The Manor House, Main St.

W1088a Stubbs family, the Manor House 1914/18
W1088a Stubbs family, the Manor House c.1916/18

We don’t yet have a full history of the Manor House and grounds – if you can help with this we would be grateful to hear from you. Similarly, the manorial rights for Hickling are complicated and research is ongoing.

The Manor isn’t mentioned in the Protestation Returns of 1642; however, this isn’t indicative as locations are only given to avoid confusion between branches of the same family. Ongoing work transcribing the Schedules attached to the 1776 Enclosure Map may produce relevant information, in due course.

  • Note: The Marshall family have been placed at The Manor through the mid- to late-1800s; in the 1871 census their household is located at Hall yard House – confirmation is needed but this may offer a clue to the background of the Manor and the site.

“The Horseman; Memoirs of JH Marshall”

The memoirs of John Howard Marshall (known as Howard) were published in 1970 and whilst they are completely focused on his life with horses, they do include details about the family and some wonderful descriptions of individuals and places in Hickling during his childhood – he was born in 1889 and grew up in The Manor, the family sold the Estate in 1915.

'Horseman: Memoirs of Captain JH Marshall'
‘Horseman: Memoirs of Captain JH Marshall’

Hickling extracts can be found by clicking the book cover thumbnail:

  • He describes his parents as ‘handsome and headstrong’.
  • Several anecdotes build a colourful picture of his parents and the household (including descriptions of the inside of the house).
  • There are frequent references to his two older brothers and we are told something of their characters but nothing about his sisters or younger siblings (except in general terms and in passing – for example, when he is driving them somewhere in his pony cart when the pony or donkey is named but his sisters are not).
  • Long sections of the book record agricultural shows, point-to-points and hunting in the area.
  • His writing reveals a deep love of Hickling and the surrounding countryside and a genuine sense of loss when the family connection with the village is lost.

Copies of his memoirs are often available second hand; Abe Books is a useful online platform for second hand booksellers.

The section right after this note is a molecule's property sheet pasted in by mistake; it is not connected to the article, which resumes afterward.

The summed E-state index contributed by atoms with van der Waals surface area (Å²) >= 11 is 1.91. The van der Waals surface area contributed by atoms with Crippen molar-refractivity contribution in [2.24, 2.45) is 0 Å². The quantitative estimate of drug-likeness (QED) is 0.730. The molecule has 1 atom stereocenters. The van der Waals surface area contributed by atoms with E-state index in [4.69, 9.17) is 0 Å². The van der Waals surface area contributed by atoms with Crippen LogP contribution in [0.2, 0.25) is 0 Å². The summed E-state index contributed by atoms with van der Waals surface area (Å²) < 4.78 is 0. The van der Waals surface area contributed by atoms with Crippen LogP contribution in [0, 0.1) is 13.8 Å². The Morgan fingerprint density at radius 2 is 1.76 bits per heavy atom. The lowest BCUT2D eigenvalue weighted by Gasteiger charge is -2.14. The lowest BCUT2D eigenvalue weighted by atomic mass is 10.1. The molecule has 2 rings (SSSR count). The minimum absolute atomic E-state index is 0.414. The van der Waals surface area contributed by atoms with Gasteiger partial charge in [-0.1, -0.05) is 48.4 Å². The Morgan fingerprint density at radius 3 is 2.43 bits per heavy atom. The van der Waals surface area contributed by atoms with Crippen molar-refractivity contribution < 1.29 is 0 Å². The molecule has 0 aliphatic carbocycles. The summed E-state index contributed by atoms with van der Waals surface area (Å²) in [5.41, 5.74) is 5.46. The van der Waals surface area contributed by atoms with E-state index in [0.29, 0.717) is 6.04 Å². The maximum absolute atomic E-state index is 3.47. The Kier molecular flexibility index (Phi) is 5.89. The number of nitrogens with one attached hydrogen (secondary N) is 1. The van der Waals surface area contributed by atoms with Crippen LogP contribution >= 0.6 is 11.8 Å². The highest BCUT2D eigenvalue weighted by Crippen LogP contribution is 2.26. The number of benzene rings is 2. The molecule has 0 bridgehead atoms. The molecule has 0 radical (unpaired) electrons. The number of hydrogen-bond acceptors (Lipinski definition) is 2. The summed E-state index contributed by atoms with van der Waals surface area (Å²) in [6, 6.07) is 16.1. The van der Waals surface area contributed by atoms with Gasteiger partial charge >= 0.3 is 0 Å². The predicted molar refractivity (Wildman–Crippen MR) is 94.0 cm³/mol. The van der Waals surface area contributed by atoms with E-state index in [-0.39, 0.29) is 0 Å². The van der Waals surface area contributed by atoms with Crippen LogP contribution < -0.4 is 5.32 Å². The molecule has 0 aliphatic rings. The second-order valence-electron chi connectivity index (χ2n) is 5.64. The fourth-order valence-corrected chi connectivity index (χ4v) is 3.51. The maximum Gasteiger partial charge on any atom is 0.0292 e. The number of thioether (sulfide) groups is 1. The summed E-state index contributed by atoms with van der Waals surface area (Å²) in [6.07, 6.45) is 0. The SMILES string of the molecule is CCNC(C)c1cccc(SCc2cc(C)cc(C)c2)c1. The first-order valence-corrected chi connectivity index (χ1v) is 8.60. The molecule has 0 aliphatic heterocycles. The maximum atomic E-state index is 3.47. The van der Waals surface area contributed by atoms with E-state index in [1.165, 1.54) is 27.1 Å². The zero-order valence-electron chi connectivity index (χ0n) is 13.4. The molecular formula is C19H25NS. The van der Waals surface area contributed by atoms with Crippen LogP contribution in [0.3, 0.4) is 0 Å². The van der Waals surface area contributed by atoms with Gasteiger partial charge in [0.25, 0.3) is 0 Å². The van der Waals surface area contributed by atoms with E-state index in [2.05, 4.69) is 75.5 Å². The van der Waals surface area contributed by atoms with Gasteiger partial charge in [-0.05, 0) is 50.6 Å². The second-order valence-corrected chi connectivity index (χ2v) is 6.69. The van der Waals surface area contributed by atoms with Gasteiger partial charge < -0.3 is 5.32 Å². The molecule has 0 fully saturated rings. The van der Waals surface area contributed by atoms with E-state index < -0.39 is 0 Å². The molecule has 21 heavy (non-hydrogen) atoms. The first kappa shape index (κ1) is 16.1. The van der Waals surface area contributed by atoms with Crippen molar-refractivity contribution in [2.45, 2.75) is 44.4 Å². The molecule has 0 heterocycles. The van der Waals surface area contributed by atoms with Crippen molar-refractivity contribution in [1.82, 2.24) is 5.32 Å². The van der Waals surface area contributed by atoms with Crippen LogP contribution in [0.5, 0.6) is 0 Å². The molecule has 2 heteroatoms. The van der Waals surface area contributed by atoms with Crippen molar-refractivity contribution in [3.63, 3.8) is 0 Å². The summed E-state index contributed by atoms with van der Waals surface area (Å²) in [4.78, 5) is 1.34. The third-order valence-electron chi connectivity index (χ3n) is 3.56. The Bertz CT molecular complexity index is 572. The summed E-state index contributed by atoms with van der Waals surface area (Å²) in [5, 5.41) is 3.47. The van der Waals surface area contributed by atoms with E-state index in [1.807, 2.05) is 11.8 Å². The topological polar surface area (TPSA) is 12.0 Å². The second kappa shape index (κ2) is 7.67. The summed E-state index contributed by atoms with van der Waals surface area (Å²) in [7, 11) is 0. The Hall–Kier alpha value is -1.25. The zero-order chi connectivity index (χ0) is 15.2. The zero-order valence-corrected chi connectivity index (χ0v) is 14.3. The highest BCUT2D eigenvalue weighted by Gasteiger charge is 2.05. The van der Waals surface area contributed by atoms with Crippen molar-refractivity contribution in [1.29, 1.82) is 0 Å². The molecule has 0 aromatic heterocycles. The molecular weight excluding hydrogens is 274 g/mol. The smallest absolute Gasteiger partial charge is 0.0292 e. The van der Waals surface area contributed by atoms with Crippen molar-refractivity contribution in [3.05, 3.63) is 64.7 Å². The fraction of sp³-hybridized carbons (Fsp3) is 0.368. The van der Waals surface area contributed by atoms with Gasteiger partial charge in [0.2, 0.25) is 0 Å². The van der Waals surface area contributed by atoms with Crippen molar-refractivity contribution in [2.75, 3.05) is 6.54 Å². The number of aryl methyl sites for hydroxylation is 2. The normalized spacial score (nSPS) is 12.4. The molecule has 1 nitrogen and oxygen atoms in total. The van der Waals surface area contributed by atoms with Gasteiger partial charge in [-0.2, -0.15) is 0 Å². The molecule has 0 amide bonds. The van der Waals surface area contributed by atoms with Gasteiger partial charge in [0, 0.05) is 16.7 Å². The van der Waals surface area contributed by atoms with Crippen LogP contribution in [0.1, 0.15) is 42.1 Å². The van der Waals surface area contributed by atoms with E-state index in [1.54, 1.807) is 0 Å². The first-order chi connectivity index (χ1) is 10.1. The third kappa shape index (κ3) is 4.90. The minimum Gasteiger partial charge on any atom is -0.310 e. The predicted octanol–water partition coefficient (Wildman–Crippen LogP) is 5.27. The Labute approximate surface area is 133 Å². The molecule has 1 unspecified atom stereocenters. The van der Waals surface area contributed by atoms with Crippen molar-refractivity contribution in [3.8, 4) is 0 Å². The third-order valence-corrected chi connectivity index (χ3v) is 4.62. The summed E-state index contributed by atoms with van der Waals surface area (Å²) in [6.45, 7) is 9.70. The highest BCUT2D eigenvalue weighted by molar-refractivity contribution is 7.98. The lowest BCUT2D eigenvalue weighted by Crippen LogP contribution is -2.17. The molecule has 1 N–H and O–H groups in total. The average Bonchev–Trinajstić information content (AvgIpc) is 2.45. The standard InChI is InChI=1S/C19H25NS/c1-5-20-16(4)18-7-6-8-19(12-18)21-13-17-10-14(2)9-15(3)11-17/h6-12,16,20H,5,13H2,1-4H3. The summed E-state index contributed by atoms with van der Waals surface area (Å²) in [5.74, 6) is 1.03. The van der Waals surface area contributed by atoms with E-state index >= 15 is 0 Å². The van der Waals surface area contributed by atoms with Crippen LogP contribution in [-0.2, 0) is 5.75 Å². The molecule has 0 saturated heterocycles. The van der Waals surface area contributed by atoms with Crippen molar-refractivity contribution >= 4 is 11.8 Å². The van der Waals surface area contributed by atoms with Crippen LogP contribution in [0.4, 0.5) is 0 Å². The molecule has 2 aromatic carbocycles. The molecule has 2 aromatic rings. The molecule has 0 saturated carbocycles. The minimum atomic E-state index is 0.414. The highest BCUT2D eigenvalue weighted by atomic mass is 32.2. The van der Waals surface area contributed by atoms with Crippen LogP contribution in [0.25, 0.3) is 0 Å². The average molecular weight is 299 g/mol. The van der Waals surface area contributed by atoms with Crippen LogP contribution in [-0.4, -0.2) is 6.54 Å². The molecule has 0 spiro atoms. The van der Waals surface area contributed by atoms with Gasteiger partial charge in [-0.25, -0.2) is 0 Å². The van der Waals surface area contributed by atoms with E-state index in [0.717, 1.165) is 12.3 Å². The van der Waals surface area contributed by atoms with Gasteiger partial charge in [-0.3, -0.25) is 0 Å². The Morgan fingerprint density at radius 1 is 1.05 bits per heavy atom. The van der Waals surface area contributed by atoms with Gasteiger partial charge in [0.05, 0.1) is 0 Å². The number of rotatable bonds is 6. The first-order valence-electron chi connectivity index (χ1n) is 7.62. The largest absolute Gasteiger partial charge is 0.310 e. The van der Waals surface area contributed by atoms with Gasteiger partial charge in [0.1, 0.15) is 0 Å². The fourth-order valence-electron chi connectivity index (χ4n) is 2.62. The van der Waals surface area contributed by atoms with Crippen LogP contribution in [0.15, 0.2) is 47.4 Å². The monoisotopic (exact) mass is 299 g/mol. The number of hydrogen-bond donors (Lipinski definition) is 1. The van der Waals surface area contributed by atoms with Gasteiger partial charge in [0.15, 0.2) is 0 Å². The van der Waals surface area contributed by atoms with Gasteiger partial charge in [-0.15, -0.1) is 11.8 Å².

We are looking for help with transcribing and indexing the Hickling sections of these memoirs (so that links can be put in place for anecdotes referring to other families and houses in Hickling at the time); please contact us if you can help.

From the Wadkin Archives:

Scrapbook of Hickling:

The Manor House.

January 1897 To be sold by auction at ‘The Wheel Inn ‘ on 18th January 1897 at three for four o’clock. The Manor House, Home Farm and Premises occupied by Mr. Samuel Marshall. Grass land in Clawson Lane in lots also about 240 acres of land occupied by Mr. Marshall and others lying between Green Lane and the road leading to Widmerpool, also the Farmhouse and premises occupied by Mr. White the top of the Manor Drive). The Manor House was sold for £1,040, land known as Thumberers made £27 per acre.

In 1904 the farmhouse (now known as ‘The Ruins’ owned and occupied by Mr. And Mrs. J. Barnes) occupied by Mr. White was sold off from The Manor for £225. The Manor House belonged to Mr. Samuel Marshall who shot himself in 1915.

(the details and extent of this sale is unclear: the Marshall family continued to live at The Manor House until it was sold in 1915 following Samuel Marshall’s death)

Maggie’s Memories:

“The Manor House. At one time it was a farm house and then parts added until at the present time. My first recollection is of the beautiful peacocks on the wall of the Manor drive. The Marshall family lived there at the time and I remember we children standing by the Dovecote field at the top of the drive watching the funeral procession of Mr sam Marshall who had committed suicide. Then remember little, only the names of different owners. I know before the 1914-18 War the Manor House itself could not be seen for lovely trees and during the War nearly every tree was sawn down, expect for the war effort. Then on New Year’s Eve 1959 on a pouring wet morning I answered a knock at my back door, and a tall man with a black plastic mac and no hat stood there and said he was Patrick Radford of the Manor House and someone had told him I might be able to help his wife out in the house. I was flabbergasted, anyway I went to see Mrs Radford on Jan 3rd 1960 and started helping and stayed with them until they moved to Langford Haall, Newark on March 26th 1971. The new owner Mrs Wood asked me if I would continue helping her but only twice weekly and this I did from July 12th 1971 until October 29th 1973 when through illness I was forced to give up work. I spent eleven happy years with the Radford family, when I first went, Nicholas was three and Jonathan six months, then along came Timothy and the youngest Anthony. Mr and Mrs Radford had each married and divorced and had daughters, Mrs Radford, Anthea and Mr Radford, Carol.Each Monday Nannie had her day off and I took over, took the children out walking, put them down to rest while I ironed, gave them lunch, walk during afternoon, repared and gave them tea, bathed the little so and so’s put them to bed with reading a story. I missed them all very much when they moved, actually I could write a book on the happenings at the Manor during those eleven years. Mr & Mrs Radford absolutely turned the house upside down, and inside out, added bedrooms etc and made everything so luxurious. Mrs Wood when she arrived added new stables, being a horse woman, and recently has added a ‘cattery’ for boarding cats (what next).”